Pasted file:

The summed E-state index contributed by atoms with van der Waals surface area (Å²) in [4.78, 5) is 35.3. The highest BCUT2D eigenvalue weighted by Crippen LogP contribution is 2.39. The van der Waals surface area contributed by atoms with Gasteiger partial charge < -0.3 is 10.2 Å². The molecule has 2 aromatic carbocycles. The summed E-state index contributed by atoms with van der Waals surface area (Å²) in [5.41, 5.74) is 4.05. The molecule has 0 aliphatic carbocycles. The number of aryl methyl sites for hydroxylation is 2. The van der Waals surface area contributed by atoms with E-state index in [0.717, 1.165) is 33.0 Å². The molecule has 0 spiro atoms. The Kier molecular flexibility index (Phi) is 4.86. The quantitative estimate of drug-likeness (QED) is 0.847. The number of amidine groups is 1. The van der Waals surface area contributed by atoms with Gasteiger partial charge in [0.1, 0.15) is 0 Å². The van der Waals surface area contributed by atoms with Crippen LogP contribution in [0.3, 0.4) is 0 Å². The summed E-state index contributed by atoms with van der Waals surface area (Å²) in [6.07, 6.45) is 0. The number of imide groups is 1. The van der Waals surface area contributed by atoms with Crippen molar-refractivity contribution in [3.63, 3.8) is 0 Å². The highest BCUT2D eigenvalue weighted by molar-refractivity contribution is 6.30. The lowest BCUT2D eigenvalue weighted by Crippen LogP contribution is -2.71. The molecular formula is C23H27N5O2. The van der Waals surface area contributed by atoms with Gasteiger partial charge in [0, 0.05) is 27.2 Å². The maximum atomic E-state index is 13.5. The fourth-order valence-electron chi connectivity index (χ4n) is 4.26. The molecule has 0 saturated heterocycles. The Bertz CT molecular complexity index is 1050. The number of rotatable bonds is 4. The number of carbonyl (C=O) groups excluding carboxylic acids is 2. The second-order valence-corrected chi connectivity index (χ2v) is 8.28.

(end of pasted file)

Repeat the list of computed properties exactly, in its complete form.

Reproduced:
The summed E-state index contributed by atoms with van der Waals surface area (Å²) in [4.78, 5) is 35.3. The highest BCUT2D eigenvalue weighted by Crippen LogP contribution is 2.39. The van der Waals surface area contributed by atoms with Gasteiger partial charge < -0.3 is 10.2 Å². The molecule has 2 aromatic carbocycles. The summed E-state index contributed by atoms with van der Waals surface area (Å²) in [5.41, 5.74) is 4.05. The molecule has 0 aliphatic carbocycles. The number of aryl methyl sites for hydroxylation is 2. The van der Waals surface area contributed by atoms with E-state index in [0.717, 1.165) is 33.0 Å². The molecule has 0 spiro atoms. The Kier molecular flexibility index (Phi) is 4.86. The quantitative estimate of drug-likeness (QED) is 0.847. The number of amidine groups is 1. The van der Waals surface area contributed by atoms with Gasteiger partial charge in [0.1, 0.15) is 0 Å². The van der Waals surface area contributed by atoms with Crippen LogP contribution in [0.3, 0.4) is 0 Å². The summed E-state index contributed by atoms with van der Waals surface area (Å²) in [6.07, 6.45) is 0. The number of imide groups is 1. The van der Waals surface area contributed by atoms with Crippen molar-refractivity contribution in [3.63, 3.8) is 0 Å². The highest BCUT2D eigenvalue weighted by molar-refractivity contribution is 6.30. The lowest BCUT2D eigenvalue weighted by Crippen LogP contribution is -2.71. The molecular formula is C23H27N5O2. The van der Waals surface area contributed by atoms with Gasteiger partial charge in [0, 0.05) is 27.2 Å². The maximum atomic E-state index is 13.5. The fourth-order valence-electron chi connectivity index (χ4n) is 4.26. The molecule has 0 saturated heterocycles. The Bertz CT molecular complexity index is 1050. The number of rotatable bonds is 4. The number of carbonyl (C=O) groups excluding carboxylic acids is 2. The second-order valence-corrected chi connectivity index (χ2v) is 8.28.